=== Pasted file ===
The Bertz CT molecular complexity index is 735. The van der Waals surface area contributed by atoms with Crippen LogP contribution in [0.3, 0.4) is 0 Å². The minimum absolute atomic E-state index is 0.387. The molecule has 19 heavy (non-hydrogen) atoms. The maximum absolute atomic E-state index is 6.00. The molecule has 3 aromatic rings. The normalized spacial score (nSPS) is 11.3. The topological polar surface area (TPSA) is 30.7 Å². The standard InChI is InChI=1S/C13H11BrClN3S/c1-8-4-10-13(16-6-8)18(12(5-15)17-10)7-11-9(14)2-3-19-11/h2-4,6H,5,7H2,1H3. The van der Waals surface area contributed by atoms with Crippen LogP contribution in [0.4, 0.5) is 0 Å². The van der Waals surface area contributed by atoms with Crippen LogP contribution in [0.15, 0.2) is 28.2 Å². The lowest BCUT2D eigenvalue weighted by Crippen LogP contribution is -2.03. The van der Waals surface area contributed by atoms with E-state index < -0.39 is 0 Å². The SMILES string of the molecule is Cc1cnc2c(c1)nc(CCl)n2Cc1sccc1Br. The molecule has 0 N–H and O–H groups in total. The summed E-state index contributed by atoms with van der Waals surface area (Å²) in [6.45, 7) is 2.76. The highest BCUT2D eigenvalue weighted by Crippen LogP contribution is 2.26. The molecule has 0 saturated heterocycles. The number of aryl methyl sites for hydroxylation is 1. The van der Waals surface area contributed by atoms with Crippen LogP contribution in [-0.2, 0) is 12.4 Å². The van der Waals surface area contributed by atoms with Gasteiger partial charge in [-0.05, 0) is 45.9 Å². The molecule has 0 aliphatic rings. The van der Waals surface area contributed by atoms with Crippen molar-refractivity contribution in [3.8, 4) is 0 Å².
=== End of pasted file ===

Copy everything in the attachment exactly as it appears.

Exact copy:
The Bertz CT molecular complexity index is 735. The van der Waals surface area contributed by atoms with Crippen LogP contribution in [0.3, 0.4) is 0 Å². The minimum absolute atomic E-state index is 0.387. The molecule has 19 heavy (non-hydrogen) atoms. The maximum absolute atomic E-state index is 6.00. The molecule has 3 aromatic rings. The normalized spacial score (nSPS) is 11.3. The topological polar surface area (TPSA) is 30.7 Å². The standard InChI is InChI=1S/C13H11BrClN3S/c1-8-4-10-13(16-6-8)18(12(5-15)17-10)7-11-9(14)2-3-19-11/h2-4,6H,5,7H2,1H3. The van der Waals surface area contributed by atoms with Crippen LogP contribution in [0.4, 0.5) is 0 Å². The van der Waals surface area contributed by atoms with Crippen LogP contribution in [0.15, 0.2) is 28.2 Å². The lowest BCUT2D eigenvalue weighted by Crippen LogP contribution is -2.03. The van der Waals surface area contributed by atoms with E-state index < -0.39 is 0 Å². The SMILES string of the molecule is Cc1cnc2c(c1)nc(CCl)n2Cc1sccc1Br. The molecule has 0 N–H and O–H groups in total. The summed E-state index contributed by atoms with van der Waals surface area (Å²) in [6.45, 7) is 2.76. The highest BCUT2D eigenvalue weighted by Crippen LogP contribution is 2.26. The molecule has 0 saturated heterocycles. The number of aryl methyl sites for hydroxylation is 1. The van der Waals surface area contributed by atoms with Crippen LogP contribution in [-0.2, 0) is 12.4 Å². The van der Waals surface area contributed by atoms with Gasteiger partial charge in [-0.05, 0) is 45.9 Å². The molecule has 0 aliphatic rings. The van der Waals surface area contributed by atoms with Crippen molar-refractivity contribution in [3.8, 4) is 0 Å².